This was posted on facebook. The support and love was comforting and much appreciated:
Arwen December 12, 2012 – March 23, 2019
I first saw Arwen’s little face on my facebook feed. Westjet had flown her in from Saskatchewan for a local rescue group. I applied and the rescue agreed that this would be the best home for her. She was 4 months old, had been found abandoned on a back road and had gone through 3 foster homes already. She was a handful. The timing was perfect; I had just suffered a loss and needed a distraction.
When she was brought to my place, the volunteer for the rescue showed me how when you tickled a certain area on Arwen (she was called Winnie) then she would really kick those little legs. I recognized that as an allergy response; but thought “no problem”. I was so wrong!
Arwen was, to quote one of her veterinarians (she had a team) “allergic to everything”. It took 18 months to figure out the 5 ingredients she could tolerate. And just as much time to figure out what dietary supplements and meds she could tolerate.
I like to think Arwen was a difficult dog because of her allergies. But in all honesty, she wasn’t a very kind dog. Ozzie was a kind dog. Arwen had an edge to her and seemed to find bullying those that were fearful or not confident a favourite pastime. Because of this, she was always kept in check and most of the time her name had the intonation of ArrrrWEN!! Ozzie kept Arwen from getting into too much trouble. He always split her off from chasing another dog.
Because Arwen was such a control freak, she made for a dream dog to train. I would show her something once, she would ask me “do you mean this?” and I would say yes. Simple. She made me look good. We attended classes at the CRDF for Rally-O and Arwen was brilliant.
Arwen helped clients see what successful behavioural adjustment looks like. She made a great demo dog because she was always a great dog when fully engaged.
Many saw Arwen in my agility classes. She loved that sport.
She loved to freestyle dance and knew so many moves we could do a routine that lasted an entire song…something we did alone in the living room together. I wish I had set up a video cam for that.
She was the best hiking companion. Would call away from anything and seemed to genuinely enjoy being in my company. We often walked just the two of us because Ozzie was off and running and the others were trying to keep up with him.
We couldn’t go public because she would do whatever it took to steal some food or convince some unknowing person to give her a treat. Then she would suffer for days by ripping out her own fur. On our last walk together, I handed her a beef liver treat – this is something that would set her off immediately. We had worked diligently at the “leave the beef alone” so when I handed her a treat, she backed away and looked at me all puzzled “is this a sneaky trick?”. She got to eat so many things on her last day!
Arwen taught me so much: more than I ever wanted to know about diet and allergies and the dog’s endocrine system. She taught me what my reactive dog clients go through and kept my empathy skills strong.
Arwen taught me that helping a dog through reactivity takes a team. This is something I share with my clients all the time….the support and consistency from family members and caretakers of their reactive dog is vital to success. Ozzie was our team leader and without him, things turned bad very quickly.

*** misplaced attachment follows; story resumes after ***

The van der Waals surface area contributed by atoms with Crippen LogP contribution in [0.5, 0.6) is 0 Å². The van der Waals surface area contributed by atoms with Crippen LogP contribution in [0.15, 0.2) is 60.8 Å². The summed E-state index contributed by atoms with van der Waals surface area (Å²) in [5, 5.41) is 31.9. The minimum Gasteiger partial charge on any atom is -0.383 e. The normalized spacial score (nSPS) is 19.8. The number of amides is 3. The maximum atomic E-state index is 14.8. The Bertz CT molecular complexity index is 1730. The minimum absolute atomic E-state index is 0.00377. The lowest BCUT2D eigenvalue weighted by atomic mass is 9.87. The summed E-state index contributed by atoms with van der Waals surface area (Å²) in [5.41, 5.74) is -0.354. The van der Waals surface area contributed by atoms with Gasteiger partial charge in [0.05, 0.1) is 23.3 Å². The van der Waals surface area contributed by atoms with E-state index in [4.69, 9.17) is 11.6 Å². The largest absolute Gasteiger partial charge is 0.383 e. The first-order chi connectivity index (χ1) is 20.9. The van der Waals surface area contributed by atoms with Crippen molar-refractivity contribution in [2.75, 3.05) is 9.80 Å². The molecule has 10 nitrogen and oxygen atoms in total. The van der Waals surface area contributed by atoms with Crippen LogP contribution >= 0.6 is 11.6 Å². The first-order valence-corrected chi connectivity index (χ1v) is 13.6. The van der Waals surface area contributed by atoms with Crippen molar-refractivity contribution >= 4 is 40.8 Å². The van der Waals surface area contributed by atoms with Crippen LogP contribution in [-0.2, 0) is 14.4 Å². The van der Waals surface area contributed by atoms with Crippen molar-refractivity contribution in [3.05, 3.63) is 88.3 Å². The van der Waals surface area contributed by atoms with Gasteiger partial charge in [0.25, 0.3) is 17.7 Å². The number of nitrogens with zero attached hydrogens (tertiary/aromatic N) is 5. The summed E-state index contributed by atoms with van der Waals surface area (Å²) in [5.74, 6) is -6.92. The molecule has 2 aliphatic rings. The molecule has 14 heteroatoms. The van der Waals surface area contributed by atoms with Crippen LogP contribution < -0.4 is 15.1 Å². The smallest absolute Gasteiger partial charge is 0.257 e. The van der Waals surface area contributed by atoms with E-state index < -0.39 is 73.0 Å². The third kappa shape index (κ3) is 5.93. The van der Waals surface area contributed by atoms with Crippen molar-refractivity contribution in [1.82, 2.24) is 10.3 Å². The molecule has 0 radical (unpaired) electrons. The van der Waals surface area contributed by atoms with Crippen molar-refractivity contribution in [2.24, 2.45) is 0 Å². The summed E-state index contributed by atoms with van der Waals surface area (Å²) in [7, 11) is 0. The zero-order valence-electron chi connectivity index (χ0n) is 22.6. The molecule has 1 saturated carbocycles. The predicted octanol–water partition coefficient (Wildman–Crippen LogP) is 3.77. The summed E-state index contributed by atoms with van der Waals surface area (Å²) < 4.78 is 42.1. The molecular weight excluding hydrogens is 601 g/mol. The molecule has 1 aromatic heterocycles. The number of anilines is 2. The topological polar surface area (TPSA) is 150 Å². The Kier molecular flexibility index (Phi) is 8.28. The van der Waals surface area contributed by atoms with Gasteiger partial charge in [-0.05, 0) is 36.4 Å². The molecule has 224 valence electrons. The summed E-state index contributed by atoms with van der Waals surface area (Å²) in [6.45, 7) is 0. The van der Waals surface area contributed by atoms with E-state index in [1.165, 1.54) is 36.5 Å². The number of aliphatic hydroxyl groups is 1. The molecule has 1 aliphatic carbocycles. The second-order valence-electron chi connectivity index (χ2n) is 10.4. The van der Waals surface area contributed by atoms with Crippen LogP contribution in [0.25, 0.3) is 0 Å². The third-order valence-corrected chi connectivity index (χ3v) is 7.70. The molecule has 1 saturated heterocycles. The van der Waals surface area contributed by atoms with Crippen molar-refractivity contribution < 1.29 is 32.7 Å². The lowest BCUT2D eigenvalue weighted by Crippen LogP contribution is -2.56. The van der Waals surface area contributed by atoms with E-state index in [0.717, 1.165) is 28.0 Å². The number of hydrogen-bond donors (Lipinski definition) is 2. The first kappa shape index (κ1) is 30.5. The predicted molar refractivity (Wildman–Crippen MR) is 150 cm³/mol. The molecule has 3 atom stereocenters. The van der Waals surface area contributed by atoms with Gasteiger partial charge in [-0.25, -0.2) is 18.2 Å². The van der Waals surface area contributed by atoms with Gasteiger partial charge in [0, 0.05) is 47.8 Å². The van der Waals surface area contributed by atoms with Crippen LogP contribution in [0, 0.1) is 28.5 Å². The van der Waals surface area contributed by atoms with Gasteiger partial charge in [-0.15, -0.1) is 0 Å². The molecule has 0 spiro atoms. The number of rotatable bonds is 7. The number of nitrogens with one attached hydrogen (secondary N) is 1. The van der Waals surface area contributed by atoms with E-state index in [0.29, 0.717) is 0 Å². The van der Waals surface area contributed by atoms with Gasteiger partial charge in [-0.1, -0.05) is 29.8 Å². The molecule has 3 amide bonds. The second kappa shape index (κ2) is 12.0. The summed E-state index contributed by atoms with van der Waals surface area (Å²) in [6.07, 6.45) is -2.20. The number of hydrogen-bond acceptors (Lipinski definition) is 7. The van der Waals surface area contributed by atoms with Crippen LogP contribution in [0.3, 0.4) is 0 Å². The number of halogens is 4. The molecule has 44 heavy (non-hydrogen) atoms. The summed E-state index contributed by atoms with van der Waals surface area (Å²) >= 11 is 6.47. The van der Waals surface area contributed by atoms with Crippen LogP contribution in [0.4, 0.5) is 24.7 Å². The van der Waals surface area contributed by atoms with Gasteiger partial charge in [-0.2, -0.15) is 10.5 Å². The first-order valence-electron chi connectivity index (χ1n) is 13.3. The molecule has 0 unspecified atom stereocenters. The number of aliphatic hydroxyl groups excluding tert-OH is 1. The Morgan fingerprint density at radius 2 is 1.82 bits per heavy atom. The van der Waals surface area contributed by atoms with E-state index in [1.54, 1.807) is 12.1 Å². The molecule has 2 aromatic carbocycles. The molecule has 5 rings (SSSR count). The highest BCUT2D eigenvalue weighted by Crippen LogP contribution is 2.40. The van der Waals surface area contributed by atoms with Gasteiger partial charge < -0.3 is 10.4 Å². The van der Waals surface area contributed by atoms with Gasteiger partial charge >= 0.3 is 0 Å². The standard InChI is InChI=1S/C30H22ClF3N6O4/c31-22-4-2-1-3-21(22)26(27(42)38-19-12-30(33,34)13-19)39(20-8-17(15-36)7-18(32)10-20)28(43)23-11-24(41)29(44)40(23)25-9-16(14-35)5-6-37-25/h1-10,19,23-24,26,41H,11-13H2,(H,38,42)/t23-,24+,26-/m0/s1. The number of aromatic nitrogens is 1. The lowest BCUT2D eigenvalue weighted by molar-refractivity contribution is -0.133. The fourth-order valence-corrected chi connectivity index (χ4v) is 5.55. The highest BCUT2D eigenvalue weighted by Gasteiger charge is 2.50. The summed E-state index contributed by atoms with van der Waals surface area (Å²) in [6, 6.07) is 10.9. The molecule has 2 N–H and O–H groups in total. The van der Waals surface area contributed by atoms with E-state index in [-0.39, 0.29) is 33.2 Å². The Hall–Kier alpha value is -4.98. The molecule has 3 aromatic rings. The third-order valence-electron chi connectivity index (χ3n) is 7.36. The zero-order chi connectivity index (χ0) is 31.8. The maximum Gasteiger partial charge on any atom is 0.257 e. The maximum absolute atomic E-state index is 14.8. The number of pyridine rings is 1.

If Arwen were an only dog or if she were a dedicated client’s dog then forgiveness would have been easier to find. But Arwen lived here, with me, and dozens of dogs coming and going on a regular basis.
Her behaviour deteriorated quickly after Ozzie’s death. At first, I though it might be grief – and maybe it was. But honestly, I think without Ozzie to be right there by her side and redirecting her away, she suddenly had this “bring it on” attitude. Management wasn’t working. Redirection wasn’t working. She became determined to do what she always wanted to do. So, the first bite to a known person was forgiven because it was someone who knew her. The second bite had me wondering if it was time to let her go. It was the attack/grab/shake of a little dog that made me realize Arwen had become more than I am prepared to keep in this environment. Finding a new home for her wasn’t an option. At the risk of sounding like only I could be the perfect home for her, that’s not at all why I didn’t. I did not look for a new home for her because re-homing a known aggressive dog is morally and ethically wrong. Not to mention, she ran on average of $250 per month in dietary and medical needs.
I didn’t ask friends and colleagues to take her on. I cried for a couple of days. Told a few what I was going through and then made the call.
Arwen knew. It was the first time ever she didn’t scream or try to escape at the sight of a needle. She climbed onto my lap with her very full belly and snuggled. The sedative took effect and when the vet slid in that final needle, she didn’t even flinch. I held her in my lap and told her she was a good girl. I told her I loved her. I told her I was sorry but that I really did do the very best I could for her. This final act was what was best and kindest for my little Arwen.
I want to thank the numerous people who have helped me with Arwen over the years…Susanne Clothier for your wonderful behavioural advice; the teams at Balanced Paws Vet, at Courtenay Vet, at Puntledge Vet. Local trainers who have put up with having her in your classes. Both friends and clients that have patiently supported us. Dave for being there with me at the end.
Over at the Rainbow Bridge, Ozzie is running cancer free and playing with Arwen who is no longer suffering with her allergies. Some day, I will bury my face in both their furry coats and be with them again. Until then, run free my friends.